The living world is presently divided into three cellular lineages: the Bacteria, the Archaea and the Eucarya. We are interested in the events and mechanisms that lead to the establishment of these three lineages and in the role that viruses have played in that history.
The main research axis of our unit focuses on studying viruses of hyperthermophilic Archea. These viruses are much more diverse than those infecting bacteria and their virions display unique morphotypes, opening new questions on the origin of viruses and their relationships with cellular organisms. We are studying at the molecular level DNA replication and transcription for several viruses as well as their interactions with their hosts. We are also exploring these highly stable viruses for their potential application in nanotechnologies.
Beside these experimental studies, we are studying several fundamental questions related to microbial evolution using /in silico/ methods through approaches of microbial phylogenomics. We are particularly interested in the phylogeny of microorganisms, and in the emergence and evolution of various key cellular structures and processes, with a focus on the evolutionary links among the three domains of life.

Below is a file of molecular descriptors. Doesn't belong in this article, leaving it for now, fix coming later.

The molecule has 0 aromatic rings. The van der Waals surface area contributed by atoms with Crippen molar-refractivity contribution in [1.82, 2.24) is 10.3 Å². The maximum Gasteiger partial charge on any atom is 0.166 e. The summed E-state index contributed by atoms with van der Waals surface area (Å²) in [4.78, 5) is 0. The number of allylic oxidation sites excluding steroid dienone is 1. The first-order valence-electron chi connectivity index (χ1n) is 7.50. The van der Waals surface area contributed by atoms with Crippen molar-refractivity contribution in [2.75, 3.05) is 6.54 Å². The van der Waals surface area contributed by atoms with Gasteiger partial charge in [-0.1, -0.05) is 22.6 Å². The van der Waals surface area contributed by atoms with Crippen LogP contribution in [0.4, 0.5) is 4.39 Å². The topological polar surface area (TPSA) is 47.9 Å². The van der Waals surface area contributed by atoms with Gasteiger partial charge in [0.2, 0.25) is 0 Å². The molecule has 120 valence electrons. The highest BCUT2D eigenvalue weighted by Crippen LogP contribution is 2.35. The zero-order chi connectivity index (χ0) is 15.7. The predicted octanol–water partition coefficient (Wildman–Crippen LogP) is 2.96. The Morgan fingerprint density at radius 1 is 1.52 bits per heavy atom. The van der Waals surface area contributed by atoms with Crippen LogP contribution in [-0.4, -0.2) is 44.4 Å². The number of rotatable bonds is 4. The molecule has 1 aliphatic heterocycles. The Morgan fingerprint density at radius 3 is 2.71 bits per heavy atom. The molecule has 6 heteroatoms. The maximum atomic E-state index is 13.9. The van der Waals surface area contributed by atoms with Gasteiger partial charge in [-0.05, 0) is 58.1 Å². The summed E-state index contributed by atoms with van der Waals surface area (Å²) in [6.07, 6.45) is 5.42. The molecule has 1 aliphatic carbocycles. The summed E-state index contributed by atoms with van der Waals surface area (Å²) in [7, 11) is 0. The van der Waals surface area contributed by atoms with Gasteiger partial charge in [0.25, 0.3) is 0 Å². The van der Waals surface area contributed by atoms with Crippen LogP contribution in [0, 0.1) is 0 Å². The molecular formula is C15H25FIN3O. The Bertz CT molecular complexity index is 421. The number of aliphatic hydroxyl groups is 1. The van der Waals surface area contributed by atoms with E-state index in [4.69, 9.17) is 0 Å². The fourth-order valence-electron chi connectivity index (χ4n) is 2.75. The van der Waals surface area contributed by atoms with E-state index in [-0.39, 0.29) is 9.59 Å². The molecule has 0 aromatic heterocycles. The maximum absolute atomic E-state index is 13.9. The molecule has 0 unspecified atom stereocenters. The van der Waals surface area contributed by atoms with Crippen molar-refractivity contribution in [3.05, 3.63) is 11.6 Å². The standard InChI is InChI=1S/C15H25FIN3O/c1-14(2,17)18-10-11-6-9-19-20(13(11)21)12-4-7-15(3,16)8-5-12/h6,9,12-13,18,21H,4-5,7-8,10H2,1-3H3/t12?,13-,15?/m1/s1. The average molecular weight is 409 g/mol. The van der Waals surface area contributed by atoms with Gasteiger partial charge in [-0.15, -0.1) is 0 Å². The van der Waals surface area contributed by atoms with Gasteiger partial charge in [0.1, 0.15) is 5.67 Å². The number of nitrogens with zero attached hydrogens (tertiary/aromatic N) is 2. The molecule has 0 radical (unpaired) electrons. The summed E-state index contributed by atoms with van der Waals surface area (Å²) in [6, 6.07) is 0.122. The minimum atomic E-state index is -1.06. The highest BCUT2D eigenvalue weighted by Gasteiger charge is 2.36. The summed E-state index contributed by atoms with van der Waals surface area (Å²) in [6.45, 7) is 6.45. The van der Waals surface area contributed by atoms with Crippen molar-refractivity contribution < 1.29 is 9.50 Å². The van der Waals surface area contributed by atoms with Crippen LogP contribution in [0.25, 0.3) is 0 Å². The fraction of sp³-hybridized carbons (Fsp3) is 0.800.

Our interest for viruses infecting microbes leaded us to develop a new project focusing on the study of interactions between bacteriophages and bacteria in animals. Several new viruses infecting bacterial pathogens have been isolated. Their in vivo characterization using two animal models revealed the therapeutic potential of these bacteriophages.